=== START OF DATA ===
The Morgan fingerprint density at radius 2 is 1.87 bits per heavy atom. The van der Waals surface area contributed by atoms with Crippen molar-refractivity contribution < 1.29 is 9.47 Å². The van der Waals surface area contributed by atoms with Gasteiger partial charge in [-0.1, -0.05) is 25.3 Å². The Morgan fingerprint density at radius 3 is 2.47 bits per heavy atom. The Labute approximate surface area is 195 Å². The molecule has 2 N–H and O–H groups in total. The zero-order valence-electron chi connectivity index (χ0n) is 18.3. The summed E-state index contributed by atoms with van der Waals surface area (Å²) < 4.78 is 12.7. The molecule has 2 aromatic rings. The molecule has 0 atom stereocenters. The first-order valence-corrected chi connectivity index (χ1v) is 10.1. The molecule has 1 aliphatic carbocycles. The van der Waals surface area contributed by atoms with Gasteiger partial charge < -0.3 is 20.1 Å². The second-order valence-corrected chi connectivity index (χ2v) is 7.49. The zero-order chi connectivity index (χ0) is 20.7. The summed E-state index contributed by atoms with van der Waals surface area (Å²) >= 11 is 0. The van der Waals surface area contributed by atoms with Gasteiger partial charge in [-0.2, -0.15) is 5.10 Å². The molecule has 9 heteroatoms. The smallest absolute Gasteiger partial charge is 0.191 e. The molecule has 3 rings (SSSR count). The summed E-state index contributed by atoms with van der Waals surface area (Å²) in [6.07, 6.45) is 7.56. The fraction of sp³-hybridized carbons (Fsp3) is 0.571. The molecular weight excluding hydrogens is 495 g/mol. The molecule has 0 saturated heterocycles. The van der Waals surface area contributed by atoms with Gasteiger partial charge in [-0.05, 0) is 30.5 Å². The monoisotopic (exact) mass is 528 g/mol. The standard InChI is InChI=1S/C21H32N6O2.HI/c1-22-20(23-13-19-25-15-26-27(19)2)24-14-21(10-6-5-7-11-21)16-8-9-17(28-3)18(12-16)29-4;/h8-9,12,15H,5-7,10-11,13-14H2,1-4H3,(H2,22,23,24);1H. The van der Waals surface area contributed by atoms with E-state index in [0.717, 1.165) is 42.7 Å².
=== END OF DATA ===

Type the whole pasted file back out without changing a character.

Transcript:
The Morgan fingerprint density at radius 2 is 1.87 bits per heavy atom. The van der Waals surface area contributed by atoms with Crippen molar-refractivity contribution < 1.29 is 9.47 Å². The van der Waals surface area contributed by atoms with Gasteiger partial charge in [-0.1, -0.05) is 25.3 Å². The Morgan fingerprint density at radius 3 is 2.47 bits per heavy atom. The Labute approximate surface area is 195 Å². The molecule has 2 N–H and O–H groups in total. The zero-order valence-electron chi connectivity index (χ0n) is 18.3. The summed E-state index contributed by atoms with van der Waals surface area (Å²) < 4.78 is 12.7. The molecule has 2 aromatic rings. The molecule has 0 atom stereocenters. The first-order valence-corrected chi connectivity index (χ1v) is 10.1. The molecule has 1 aliphatic carbocycles. The van der Waals surface area contributed by atoms with Gasteiger partial charge < -0.3 is 20.1 Å². The second-order valence-corrected chi connectivity index (χ2v) is 7.49. The zero-order chi connectivity index (χ0) is 20.7. The summed E-state index contributed by atoms with van der Waals surface area (Å²) >= 11 is 0. The van der Waals surface area contributed by atoms with Gasteiger partial charge in [-0.2, -0.15) is 5.10 Å². The molecule has 9 heteroatoms. The smallest absolute Gasteiger partial charge is 0.191 e. The molecule has 3 rings (SSSR count). The summed E-state index contributed by atoms with van der Waals surface area (Å²) in [6.07, 6.45) is 7.56. The fraction of sp³-hybridized carbons (Fsp3) is 0.571. The molecular weight excluding hydrogens is 495 g/mol. The molecule has 0 saturated heterocycles. The van der Waals surface area contributed by atoms with Gasteiger partial charge in [-0.05, 0) is 30.5 Å². The monoisotopic (exact) mass is 528 g/mol. The standard InChI is InChI=1S/C21H32N6O2.HI/c1-22-20(23-13-19-25-15-26-27(19)2)24-14-21(10-6-5-7-11-21)16-8-9-17(28-3)18(12-16)29-4;/h8-9,12,15H,5-7,10-11,13-14H2,1-4H3,(H2,22,23,24);1H. The van der Waals surface area contributed by atoms with E-state index in [0.717, 1.165) is 42.7 Å².